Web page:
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Contradictions and Contradictions: Final Response to Matt Firth

Matt: thanks for your additional comments.   I’ve given my replies below.  At the outset I should say that I’m not sure I understand what a “genuine contradiction” would look like for you.    If you have two authors who at least appear to contradict each other, surely the best explanation will not be one that: Suggests an author / speaker really doesn’t mean what he says but means something else. Suggests an option that has never ever happened, to our knowledge. With that in mind, I turn to your new explanations.  I’ll respond in green.   Thanks very much, Bart, for these interesting responses. I will get straight into explaining why I still don’t think you have shown that the examples you have offered are genuine contradictions. In the case of Luke 24 you say that the grammar of the Greek indicates that ‘Luke is extremely careful to date the entire sequence of chapter 24, at the beginning of each major paragraph. It all happens on the day of the resurrection.’ But we know from Acts, [...]

Constantine and the Christian Faith: My Fourth Smithsonian Lecture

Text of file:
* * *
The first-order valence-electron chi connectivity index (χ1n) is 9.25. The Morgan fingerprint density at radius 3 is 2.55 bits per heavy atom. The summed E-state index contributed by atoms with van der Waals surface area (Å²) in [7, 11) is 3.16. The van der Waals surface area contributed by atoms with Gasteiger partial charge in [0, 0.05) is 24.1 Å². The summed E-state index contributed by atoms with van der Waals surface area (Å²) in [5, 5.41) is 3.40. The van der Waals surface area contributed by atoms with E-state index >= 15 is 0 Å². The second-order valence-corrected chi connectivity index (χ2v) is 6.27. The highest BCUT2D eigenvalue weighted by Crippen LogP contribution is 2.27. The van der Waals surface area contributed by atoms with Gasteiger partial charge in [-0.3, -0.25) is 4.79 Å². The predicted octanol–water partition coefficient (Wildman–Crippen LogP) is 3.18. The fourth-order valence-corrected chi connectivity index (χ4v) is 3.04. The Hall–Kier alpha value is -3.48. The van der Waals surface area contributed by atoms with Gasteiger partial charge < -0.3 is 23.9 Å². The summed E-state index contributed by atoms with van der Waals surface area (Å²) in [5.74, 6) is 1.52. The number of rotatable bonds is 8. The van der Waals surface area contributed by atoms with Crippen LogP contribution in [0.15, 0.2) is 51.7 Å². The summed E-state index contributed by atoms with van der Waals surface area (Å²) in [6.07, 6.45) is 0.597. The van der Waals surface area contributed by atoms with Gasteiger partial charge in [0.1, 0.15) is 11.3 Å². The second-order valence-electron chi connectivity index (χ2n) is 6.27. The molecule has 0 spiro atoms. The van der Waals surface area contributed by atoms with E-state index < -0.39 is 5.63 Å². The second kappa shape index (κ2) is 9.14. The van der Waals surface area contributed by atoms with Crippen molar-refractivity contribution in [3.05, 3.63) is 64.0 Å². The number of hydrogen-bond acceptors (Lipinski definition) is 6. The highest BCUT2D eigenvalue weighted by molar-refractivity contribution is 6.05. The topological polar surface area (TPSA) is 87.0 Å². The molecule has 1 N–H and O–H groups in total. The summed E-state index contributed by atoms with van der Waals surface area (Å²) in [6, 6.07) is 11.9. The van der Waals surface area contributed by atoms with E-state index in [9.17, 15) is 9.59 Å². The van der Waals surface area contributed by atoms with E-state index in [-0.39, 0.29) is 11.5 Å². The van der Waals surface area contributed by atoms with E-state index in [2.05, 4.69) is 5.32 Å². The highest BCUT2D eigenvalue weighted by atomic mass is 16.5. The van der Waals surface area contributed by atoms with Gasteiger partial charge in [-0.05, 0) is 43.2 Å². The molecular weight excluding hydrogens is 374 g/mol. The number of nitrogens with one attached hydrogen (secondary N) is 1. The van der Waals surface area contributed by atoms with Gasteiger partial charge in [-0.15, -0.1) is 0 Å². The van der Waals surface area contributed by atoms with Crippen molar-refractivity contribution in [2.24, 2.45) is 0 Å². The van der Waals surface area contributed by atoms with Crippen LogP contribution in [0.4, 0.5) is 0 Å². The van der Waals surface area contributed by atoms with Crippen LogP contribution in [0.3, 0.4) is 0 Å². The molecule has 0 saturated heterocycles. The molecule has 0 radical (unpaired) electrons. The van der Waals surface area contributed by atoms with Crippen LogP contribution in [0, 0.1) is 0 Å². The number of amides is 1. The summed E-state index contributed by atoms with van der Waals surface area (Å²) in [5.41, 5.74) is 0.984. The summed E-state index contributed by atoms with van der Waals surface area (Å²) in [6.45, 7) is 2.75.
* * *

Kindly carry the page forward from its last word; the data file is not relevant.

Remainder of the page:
I have found over the years that lots of people have mistaken ideas about Constantine the Great, the early fourth century Roman Emperor who converted to Christianity.  I used to have mistaken ideas myself, until I started reading the sources and examining the scholarship.   For example, Constantine made Christianity the official religion of the empire, right?  (Wrong.)  Constantine is the reason Christianity took over the empire, right?  (Wrong again).  Constantine didn't really convert to Christianity: it was a political move by a savvy politician who remained, at heart, a pagan, right?  (Well, uh, sorry...) It is true, though that the conversion of Emperor Constantine in 312 CE is one of Christianity’s pivotal events, and that by the end of the 4th century, Christianity was proclaimed the official religion throughout Rome, leading to the suppression of other religious traditions. Here is a lecture I gave on Constantine and Christianity at the Smithsonian on Feb. 10, 2018.  It is the last of the series of four that I have given here on the blog, based on my [...]

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